1995: A movement was organized to find sons who had disappeared in the war without a trace, headed by Anna Pyazetskaya and representatives of regional branches of CSMR of Russia.
1995: ОThe Russian-wide organization CSMR received the international Shon McBride medal (Germany) and Prof. Rafto Award (Norway) for its activities for the promotion of human rights and peace.
1995-96: Some hundreds soldiers who refused to fight in Chechnya were liberated from criminal punishment thanks to CSMR efforts.
1996: The organization Soldiers’ Mother’s Committee of Russia was awarded the Alternative Nobel Price “Right Livelihood award”
1996: Cooperation between the CSMR and the Swedish Peace and Arbitration Society commenced which would last many years.
1996: Regional branches of CSMR organized gatherings for humanitarian assistance for the civilian population of the Chechen republic.
April 1997: Representatives of regional branches of CSMR participated in the first international conference "Call for the Women of Ichkeria"
1998: The Soldiers’ Mothers’ Committee of Russia arranged the All-Russia conference “In the 21st century – without war and punishment”
1998: Through the initiative of CSMR, the Russian budget included a clause for expenditures for the search and identifying of deceased military servants.
July-August 1998: Representatives of regional branched of CSMR, along with Buddhist monks, initiated the “Wide Peace march in Eurasian countries”.
May 1999: Representatives of 29 regional branches of CSMR took the initiative to arrange the international congress “The Hague action for peace”
1999: Collection of signatures circulated against the bombings in Yugoslavia.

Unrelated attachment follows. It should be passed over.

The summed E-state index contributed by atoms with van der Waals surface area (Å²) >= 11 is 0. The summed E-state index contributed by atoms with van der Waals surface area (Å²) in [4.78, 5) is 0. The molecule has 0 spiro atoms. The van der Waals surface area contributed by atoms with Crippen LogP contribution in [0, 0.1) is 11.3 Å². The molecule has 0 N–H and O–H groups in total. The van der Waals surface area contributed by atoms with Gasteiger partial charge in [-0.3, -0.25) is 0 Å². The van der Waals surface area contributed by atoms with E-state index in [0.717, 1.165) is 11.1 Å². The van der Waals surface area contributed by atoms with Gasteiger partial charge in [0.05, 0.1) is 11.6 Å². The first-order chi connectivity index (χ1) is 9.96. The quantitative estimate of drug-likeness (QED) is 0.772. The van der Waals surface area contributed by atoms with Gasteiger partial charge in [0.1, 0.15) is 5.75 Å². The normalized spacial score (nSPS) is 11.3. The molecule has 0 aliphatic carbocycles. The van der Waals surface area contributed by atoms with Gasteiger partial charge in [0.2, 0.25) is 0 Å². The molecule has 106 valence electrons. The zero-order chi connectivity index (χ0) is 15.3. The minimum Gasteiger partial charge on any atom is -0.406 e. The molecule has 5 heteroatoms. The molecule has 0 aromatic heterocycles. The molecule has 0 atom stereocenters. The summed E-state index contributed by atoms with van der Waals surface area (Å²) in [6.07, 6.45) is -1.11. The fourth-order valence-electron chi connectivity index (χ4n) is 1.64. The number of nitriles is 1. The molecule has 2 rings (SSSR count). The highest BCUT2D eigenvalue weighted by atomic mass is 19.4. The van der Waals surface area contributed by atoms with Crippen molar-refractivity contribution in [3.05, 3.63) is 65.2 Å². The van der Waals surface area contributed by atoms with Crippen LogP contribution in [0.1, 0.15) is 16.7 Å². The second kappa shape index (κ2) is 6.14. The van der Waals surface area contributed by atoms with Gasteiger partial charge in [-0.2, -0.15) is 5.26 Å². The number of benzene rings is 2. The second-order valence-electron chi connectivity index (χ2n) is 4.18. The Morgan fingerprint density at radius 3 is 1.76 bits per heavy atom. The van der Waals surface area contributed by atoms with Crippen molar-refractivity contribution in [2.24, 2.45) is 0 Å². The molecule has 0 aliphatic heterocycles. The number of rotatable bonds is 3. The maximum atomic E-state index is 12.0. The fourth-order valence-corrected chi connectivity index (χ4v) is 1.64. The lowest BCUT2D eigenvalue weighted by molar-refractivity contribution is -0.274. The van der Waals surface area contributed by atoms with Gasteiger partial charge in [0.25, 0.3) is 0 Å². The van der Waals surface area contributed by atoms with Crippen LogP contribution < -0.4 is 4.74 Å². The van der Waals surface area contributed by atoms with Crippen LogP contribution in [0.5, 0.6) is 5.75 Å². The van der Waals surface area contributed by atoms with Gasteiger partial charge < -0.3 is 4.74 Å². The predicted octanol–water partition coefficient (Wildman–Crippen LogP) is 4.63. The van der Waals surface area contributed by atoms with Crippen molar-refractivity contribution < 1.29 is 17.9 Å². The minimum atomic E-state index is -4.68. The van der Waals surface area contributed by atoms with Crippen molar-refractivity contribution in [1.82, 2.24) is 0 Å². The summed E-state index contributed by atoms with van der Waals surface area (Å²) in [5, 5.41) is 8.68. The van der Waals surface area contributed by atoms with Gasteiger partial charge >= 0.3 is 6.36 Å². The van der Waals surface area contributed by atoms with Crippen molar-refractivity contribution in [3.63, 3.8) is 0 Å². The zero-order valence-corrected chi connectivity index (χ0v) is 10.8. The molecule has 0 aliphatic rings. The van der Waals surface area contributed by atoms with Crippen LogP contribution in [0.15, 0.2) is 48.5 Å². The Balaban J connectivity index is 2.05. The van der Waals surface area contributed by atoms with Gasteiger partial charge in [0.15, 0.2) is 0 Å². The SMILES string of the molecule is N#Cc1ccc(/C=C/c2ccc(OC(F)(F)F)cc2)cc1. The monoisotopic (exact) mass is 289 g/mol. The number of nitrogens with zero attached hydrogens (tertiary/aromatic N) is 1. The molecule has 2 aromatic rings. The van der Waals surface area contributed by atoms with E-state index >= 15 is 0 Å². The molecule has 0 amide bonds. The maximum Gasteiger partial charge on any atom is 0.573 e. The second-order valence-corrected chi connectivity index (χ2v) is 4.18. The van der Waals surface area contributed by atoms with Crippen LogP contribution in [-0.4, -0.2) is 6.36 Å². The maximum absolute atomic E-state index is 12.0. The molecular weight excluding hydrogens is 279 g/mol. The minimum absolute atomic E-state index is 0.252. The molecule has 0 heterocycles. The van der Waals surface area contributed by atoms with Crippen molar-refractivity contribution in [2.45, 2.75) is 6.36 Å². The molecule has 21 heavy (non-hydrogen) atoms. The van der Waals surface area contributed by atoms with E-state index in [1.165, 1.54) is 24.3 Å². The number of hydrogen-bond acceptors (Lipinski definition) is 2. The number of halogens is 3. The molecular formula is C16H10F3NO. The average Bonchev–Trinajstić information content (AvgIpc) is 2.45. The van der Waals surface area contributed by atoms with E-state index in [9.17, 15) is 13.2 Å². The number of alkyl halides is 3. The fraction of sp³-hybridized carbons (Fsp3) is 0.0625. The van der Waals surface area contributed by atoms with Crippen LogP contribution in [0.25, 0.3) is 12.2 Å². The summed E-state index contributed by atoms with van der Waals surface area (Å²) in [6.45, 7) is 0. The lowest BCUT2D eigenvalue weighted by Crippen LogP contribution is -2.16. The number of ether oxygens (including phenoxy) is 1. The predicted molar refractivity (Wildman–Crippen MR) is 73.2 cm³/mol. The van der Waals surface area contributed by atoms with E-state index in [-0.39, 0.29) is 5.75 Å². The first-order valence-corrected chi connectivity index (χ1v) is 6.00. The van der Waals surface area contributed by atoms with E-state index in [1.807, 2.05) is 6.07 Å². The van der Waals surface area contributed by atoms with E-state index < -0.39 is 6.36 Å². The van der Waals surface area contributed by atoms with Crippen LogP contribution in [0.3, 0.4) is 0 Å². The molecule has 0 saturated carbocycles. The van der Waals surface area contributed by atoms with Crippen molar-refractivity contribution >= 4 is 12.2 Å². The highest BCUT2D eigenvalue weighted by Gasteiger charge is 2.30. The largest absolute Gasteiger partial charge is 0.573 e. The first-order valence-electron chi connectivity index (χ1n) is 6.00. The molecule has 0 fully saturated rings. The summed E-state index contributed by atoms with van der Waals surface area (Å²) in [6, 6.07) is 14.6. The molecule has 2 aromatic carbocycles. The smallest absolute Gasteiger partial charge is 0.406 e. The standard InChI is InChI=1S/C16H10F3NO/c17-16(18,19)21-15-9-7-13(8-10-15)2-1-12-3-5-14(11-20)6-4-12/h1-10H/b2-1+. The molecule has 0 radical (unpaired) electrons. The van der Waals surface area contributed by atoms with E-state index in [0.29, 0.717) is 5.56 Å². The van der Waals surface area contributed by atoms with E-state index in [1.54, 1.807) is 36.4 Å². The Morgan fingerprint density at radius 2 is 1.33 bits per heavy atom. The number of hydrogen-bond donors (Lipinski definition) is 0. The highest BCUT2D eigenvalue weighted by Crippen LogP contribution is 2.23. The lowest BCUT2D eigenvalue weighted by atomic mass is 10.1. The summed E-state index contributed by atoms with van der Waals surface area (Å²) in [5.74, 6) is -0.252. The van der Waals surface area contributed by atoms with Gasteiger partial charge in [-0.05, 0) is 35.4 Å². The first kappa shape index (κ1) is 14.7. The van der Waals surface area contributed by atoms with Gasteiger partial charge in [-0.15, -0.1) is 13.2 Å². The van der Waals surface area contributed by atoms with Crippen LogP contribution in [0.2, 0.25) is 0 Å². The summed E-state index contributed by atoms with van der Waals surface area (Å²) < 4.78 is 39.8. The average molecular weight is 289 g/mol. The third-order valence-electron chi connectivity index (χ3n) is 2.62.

25 September 1999: The first official burial of unidentified remnants of military men killed in Chechnya from Laboratory number 124, in the city of Rostov-on-Don, took place at the Bogorodskoy cemetery in the Moscow region.
1999: Upon the initiative of CSMR and other public organizations a law for an additional pension to mothers whose sons have died during military service was enforced on 1 January 2000. The mothers received two pensions due to the loss of breadwinner and age.
Yearly since 1999 representatives of CSMR have contributed to the work of the UN Commission of Human Rights and participate at the seminar “Human Rights In Chechnya” at the European Council in Strasbourg and “The role of women in preventing conflict”.
2002-2005: The CSMR regularly send humanitarian assistance to different branches of the army.
February 2003: Tatyana Yurevna Znachkova was elected Chairman of the CSMR at a conference held for the organization and Maria Ivanovna Kirbasova was elected Honorable Chairman.
2004: Representatives of regional branches of CSMR took part in a Peace March in honour of the 60th anniversary of the Victory over the Second World War.
Since 1997 the CSMR conducts searches of missing military men.
2004: With the assistance of the Swedish Peace and Arbitration Society, CSMR created a site, and regularly publishes a Newsletter for the regional branches of CSMR.
May 2006: At a conference of the Russian-wide public organization “Committee of soldier's mothers of Russia ” Tatyana Yurevna Znachkova was re-elected Chairman.
Since the establishment of the ”Committee of Soldier's Mothers of Russia ”, the organization has been engaged in educational activity in the sphere of protection of the rights of recruits, military men and their parents. In all regional branches of the organization, regular consultative-informative work at offices, educational institutions and military units is carried out.